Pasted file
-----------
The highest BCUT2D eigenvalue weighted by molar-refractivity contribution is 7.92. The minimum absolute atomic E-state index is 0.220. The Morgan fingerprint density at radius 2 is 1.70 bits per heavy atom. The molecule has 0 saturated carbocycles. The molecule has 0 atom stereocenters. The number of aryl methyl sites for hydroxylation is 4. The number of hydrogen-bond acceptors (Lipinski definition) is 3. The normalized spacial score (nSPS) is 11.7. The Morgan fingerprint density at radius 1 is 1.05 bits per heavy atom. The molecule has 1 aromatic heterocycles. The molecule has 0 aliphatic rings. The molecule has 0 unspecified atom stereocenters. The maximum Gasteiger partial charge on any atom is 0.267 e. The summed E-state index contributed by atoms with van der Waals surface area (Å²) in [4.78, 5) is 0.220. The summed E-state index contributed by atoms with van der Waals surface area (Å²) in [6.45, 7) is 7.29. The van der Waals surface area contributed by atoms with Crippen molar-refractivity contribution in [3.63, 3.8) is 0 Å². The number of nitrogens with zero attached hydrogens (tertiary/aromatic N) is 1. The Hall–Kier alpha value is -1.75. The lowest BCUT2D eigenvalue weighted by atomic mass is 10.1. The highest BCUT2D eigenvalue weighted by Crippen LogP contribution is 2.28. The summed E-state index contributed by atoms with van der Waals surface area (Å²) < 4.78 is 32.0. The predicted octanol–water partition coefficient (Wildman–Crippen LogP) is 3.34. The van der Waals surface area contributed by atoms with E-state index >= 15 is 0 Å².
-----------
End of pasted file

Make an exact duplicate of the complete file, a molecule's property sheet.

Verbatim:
The highest BCUT2D eigenvalue weighted by molar-refractivity contribution is 7.92. The minimum absolute atomic E-state index is 0.220. The Morgan fingerprint density at radius 2 is 1.70 bits per heavy atom. The molecule has 0 saturated carbocycles. The molecule has 0 atom stereocenters. The number of aryl methyl sites for hydroxylation is 4. The number of hydrogen-bond acceptors (Lipinski definition) is 3. The normalized spacial score (nSPS) is 11.7. The Morgan fingerprint density at radius 1 is 1.05 bits per heavy atom. The molecule has 1 aromatic heterocycles. The molecule has 0 aliphatic rings. The molecule has 0 unspecified atom stereocenters. The maximum Gasteiger partial charge on any atom is 0.267 e. The summed E-state index contributed by atoms with van der Waals surface area (Å²) in [4.78, 5) is 0.220. The summed E-state index contributed by atoms with van der Waals surface area (Å²) in [6.45, 7) is 7.29. The van der Waals surface area contributed by atoms with Crippen molar-refractivity contribution in [3.63, 3.8) is 0 Å². The number of nitrogens with zero attached hydrogens (tertiary/aromatic N) is 1. The Hall–Kier alpha value is -1.75. The lowest BCUT2D eigenvalue weighted by atomic mass is 10.1. The highest BCUT2D eigenvalue weighted by Crippen LogP contribution is 2.28. The summed E-state index contributed by atoms with van der Waals surface area (Å²) < 4.78 is 32.0. The predicted octanol–water partition coefficient (Wildman–Crippen LogP) is 3.34. The van der Waals surface area contributed by atoms with E-state index >= 15 is 0 Å².